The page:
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Cell Cycle. 2007 May 15;6(10):1161-7. Epub 2007 May 30.

The cell division cycle puts up with unprotected telomeres: cell cycle regulated telomere uncapping as a means to achieve telomere homeostasis.

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Department of Microbiology, Faculty of Medicine, Université, de Sherbrooke, Sherbrooke, Quebec, Canada.


Telomeres have unique properties that distinguish natural chromosomal ends from accidental DNA double-strand interruptions arising elsewhere in the genome. However, the slightest perturbation in their unique organization may obliterate this distinction, channelling chromosomal ends into unwarranted repair events, eventually causing genome instability. Recent results revealed that the processing of both dysfunctional telomeres and accidental DNA double strand breaks (DSB) by DNA repair activities is tightly regulated in a cell cycle-dependent manner by the S phase-promoting cell cycle kinase CDK1 (Clb-Cdc28p). Surprisingly, the cell cycle determinants and the timing of processing at unprotected telomeres closely match the requirements of other transactions that occur at telomeres. In particular, the replenishment of telomeric repeats by telomerase is tightly linked to cell cycle progression and occurs in the same interval. Furthermore, cell survival in the absence of essential telomeric proteins being dependent on telomere-telomere recombination mechanisms may require a similar regulation. Thus, a temporally limited state of telomere dysfunction leading to chromosome end processing may represent a well-governed cell cycle event that constitutes an integral part of the assembly of a new functional telomere.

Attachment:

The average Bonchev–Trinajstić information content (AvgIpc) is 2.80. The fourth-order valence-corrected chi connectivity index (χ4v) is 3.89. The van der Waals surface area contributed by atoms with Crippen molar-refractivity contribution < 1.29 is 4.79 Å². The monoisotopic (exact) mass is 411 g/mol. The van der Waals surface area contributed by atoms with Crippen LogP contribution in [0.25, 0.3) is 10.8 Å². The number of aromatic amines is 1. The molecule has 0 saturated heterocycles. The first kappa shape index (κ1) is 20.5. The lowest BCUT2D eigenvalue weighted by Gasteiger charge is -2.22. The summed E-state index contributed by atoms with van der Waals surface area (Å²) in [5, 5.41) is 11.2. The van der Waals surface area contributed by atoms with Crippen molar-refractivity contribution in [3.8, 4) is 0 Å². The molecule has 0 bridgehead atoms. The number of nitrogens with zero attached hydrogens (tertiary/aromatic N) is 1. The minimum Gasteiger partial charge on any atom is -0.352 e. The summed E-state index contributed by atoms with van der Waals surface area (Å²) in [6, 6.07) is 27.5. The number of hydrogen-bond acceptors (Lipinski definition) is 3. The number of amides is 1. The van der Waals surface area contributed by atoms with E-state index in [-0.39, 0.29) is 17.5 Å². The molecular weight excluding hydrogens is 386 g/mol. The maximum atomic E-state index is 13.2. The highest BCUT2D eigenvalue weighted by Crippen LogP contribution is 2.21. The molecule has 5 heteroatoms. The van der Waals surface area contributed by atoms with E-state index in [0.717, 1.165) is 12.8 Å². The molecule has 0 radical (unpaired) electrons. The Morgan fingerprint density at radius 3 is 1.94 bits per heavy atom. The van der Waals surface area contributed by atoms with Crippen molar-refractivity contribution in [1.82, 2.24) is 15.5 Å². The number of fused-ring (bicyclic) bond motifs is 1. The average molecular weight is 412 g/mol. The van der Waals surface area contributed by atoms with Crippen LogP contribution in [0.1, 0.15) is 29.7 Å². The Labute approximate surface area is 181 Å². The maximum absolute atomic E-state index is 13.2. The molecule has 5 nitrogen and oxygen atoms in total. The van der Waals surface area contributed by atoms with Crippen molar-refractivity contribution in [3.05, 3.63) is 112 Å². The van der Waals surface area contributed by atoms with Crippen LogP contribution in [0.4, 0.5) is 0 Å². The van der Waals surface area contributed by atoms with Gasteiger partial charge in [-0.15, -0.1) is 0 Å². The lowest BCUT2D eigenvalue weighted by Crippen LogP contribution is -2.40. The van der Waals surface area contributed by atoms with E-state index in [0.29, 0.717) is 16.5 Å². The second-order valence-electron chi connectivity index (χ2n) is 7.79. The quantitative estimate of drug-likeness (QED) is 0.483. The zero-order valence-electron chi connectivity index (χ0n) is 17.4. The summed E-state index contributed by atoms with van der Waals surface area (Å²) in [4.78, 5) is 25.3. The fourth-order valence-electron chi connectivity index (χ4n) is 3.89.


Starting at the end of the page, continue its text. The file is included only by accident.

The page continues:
[Indexed for MEDLINE]

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